The day I was featured on a magazine – Guava Roll Cake (Bolo de Rolo)
Yes, people, I was featured on a very important food/wine Brazilian magazine! It all happened because the columnist Marcelo Katsuki couldn’t find any Oreos around to buy, and they happen to be his favorite cookies… Of course I felt sorry for him (of all people, I can’t imagine living without my favorite cookies), so I sent him a tin of homemade Oreos. He must have liked them, because next I know here I am in the november issue of magazine Prazeres da Mesa:
The thing is, after the magazine was shown to everybody I know, including the news stand guy and the doorman in my building, I read the magazine cover to cover, and it is a GREAT issue. The photos are fantastic, several great recipes and even an interview with Heston Blumenthal (see, Heston? We are magazine mates!).
But the story that really caught my attention was a beautifully written article about traditional northeastern (Pernambuco) Brazilian cakes. These cakes and sweets are so special they were even matter of important sociological studies. There’s this one recipe, though, that is my all time favorite: the guava roll cake.
If you’ve never heard of it, let me try to explain: 13 layers of very thin buttery batter, baked very quickly, rolled with a Port wine and guava jam filling, served in very thin slices. For me, it’s one of the most delicate and gorgeous Brazilian sweets, and SO delicious you would become addicted to it.
It’s not an easy cake to put together, the one pictured here was my third attempt, and it’s not perfect. But I’m very happy with the results because it had a taste of victory for me.
Guava Roll Cake/ Bolo de Rolo (adapted from Prazeres da Mesa magazine, November/2009)
Observations from someone who spent twi entire afternoons throwing fails away:
- The trickiest part of this is releasing the delicate layers from the baking sheets.
- Although the original recipe asks for a large baking sheet to bake the cake layers, I found it easier to deal with smaller pans, so I ended up with two smaller cakes (one of them filled with dulce de leche).
- As my friend Renato says, it’s crafty but not impossible to make this recipe. Just choose a day you are up for a challenge.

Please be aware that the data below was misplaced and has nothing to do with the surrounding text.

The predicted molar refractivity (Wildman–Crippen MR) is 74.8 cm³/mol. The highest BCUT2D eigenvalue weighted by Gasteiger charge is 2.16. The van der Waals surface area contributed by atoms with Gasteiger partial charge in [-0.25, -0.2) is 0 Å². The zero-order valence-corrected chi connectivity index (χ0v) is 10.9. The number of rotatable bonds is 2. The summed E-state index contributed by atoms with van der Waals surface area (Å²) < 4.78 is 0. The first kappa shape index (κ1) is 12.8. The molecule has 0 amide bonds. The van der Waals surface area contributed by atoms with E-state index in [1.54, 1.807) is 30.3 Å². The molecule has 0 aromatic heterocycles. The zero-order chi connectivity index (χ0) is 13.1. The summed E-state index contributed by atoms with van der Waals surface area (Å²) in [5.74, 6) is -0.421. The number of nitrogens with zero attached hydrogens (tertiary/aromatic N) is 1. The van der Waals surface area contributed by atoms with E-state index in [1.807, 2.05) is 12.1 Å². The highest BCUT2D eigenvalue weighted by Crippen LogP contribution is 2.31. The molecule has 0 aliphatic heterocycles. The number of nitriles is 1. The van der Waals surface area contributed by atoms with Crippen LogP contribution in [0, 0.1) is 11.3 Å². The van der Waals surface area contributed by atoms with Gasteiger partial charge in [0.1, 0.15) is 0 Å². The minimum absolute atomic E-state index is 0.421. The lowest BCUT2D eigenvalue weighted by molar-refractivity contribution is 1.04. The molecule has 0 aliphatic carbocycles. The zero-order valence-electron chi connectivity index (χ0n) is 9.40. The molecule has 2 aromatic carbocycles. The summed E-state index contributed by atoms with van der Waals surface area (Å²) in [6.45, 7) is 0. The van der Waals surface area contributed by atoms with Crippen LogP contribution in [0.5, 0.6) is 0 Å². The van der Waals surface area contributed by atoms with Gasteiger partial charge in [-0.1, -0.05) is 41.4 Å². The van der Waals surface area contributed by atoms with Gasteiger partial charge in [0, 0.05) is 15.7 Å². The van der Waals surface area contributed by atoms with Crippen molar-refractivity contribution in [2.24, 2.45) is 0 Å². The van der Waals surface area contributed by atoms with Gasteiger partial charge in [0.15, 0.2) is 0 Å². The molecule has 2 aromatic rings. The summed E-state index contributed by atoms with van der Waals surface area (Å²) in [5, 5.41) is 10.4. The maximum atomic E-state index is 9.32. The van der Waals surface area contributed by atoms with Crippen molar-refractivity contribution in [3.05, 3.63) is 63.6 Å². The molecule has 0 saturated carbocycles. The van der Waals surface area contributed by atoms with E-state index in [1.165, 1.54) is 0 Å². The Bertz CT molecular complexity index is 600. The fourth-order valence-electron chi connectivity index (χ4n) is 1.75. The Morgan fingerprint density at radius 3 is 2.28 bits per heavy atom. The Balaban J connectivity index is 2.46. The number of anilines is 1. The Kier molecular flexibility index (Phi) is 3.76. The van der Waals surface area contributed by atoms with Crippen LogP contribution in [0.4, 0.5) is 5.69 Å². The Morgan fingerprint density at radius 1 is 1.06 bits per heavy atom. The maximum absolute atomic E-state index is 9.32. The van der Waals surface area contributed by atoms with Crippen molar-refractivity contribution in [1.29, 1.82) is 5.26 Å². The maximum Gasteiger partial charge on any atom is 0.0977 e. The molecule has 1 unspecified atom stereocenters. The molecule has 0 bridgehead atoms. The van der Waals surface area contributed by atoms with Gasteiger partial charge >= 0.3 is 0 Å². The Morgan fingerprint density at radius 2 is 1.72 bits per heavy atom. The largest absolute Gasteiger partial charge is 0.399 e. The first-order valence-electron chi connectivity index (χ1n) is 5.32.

- If everything goes wrong, and you decide to throw the (kitchen) towel, just make little mounds (a teaspoon or two) of the batter on a baking sheet, well spaced, and bake for 8 to 10 minutes – you gonna have delicious cookies (you can fill them with guava jam…)
- It’s in Portuguese, but the blog Rainhas do Lar, has a great tutorial with pictures that might be useful.
- If you can’t find guava jam, you can substitute with any other jam, strained or processed.
Ingredients (for one 1,5 kg cake) – for measurement conversion, please check the calculator at the right side bar
For the guava filling
- 2 cups guava jam, or 1 tin of goiabada
- 3 tbsps Port wine
For the batter
- 250 g sugar
- 250 g butter
- 4 eggs
- 250 g all-purpose flour
Make the filling
In a bowl, mix the jam and the wine until smooth. If using goiabada, cut in little cubes and cook in a small pan with 1/4 cup water until it melts and gets liquid. Add the wine, stir and let cool before using.
Grease a large rimmed baking sheet with butter or cooking spray and line with parchment paper. Grease or spray the paper again.
Preheat oven to 180°C/350°F.
Place a clean kitchen cloth in a work surface and sprinkle generously with sugar. Reserve.
In the electric mixer, beat butter and sugar until fluffy and light. Add one egg at a time, beating well after each addition, about one minute. Add the flour and beat only until smooth.
With an offset spatula, spread a very thin layer of batter on the baking sheet. Make it the thinnest you can, but be careful it’s so thin you can see the bottom of the baking sheet.
This is a tricky part: bake for 3 to 5 minutes only. You want a baked but not golden or dry cake layer, otherwise it will not be flexible enough to roll without breaking.
After many lost layers, I found that its easier to release the layer if you let it rest for a minute or two in the pan. Turn the pan on the prepared cloth and peel the parchment carefully. Spread a very thin layer of guava filling and using the cloth, roll the cake.
Now… you do that all over again! Place a new parchment on the baking sheet, spread the batter, bake and unmold.
After spreading the filling, put the already rolled cake over the new layer and roll again. Repeat this process until you finish the batter.
Wrap finished cake in parchment paper, close the ends like a candy and let it rest in the refrigerator for one day. Trim the ends and serve at room temperature in thin slices.